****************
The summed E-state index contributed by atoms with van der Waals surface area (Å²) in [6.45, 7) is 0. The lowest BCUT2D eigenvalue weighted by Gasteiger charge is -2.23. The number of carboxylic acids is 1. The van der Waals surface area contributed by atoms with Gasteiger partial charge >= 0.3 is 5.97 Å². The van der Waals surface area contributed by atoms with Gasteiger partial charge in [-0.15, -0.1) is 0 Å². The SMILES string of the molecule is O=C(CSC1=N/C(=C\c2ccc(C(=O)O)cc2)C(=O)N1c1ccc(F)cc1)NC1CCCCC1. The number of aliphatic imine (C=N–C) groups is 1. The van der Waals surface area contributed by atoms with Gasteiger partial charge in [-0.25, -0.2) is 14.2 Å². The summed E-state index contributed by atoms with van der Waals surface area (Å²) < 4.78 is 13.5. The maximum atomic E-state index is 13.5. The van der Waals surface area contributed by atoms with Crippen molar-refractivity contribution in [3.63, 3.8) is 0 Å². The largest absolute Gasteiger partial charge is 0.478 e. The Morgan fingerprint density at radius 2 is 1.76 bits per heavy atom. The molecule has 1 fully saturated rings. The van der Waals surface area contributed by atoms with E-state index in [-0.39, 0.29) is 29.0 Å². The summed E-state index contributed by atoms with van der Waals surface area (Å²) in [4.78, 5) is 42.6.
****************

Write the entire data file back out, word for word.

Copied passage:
The summed E-state index contributed by atoms with van der Waals surface area (Å²) in [6.45, 7) is 0. The lowest BCUT2D eigenvalue weighted by Gasteiger charge is -2.23. The number of carboxylic acids is 1. The van der Waals surface area contributed by atoms with Gasteiger partial charge >= 0.3 is 5.97 Å². The van der Waals surface area contributed by atoms with Gasteiger partial charge in [-0.15, -0.1) is 0 Å². The SMILES string of the molecule is O=C(CSC1=N/C(=C\c2ccc(C(=O)O)cc2)C(=O)N1c1ccc(F)cc1)NC1CCCCC1. The number of aliphatic imine (C=N–C) groups is 1. The van der Waals surface area contributed by atoms with Gasteiger partial charge in [-0.25, -0.2) is 14.2 Å². The summed E-state index contributed by atoms with van der Waals surface area (Å²) < 4.78 is 13.5. The maximum atomic E-state index is 13.5. The van der Waals surface area contributed by atoms with Crippen molar-refractivity contribution in [3.63, 3.8) is 0 Å². The largest absolute Gasteiger partial charge is 0.478 e. The Morgan fingerprint density at radius 2 is 1.76 bits per heavy atom. The molecule has 1 fully saturated rings. The van der Waals surface area contributed by atoms with E-state index in [-0.39, 0.29) is 29.0 Å². The summed E-state index contributed by atoms with van der Waals surface area (Å²) in [4.78, 5) is 42.6.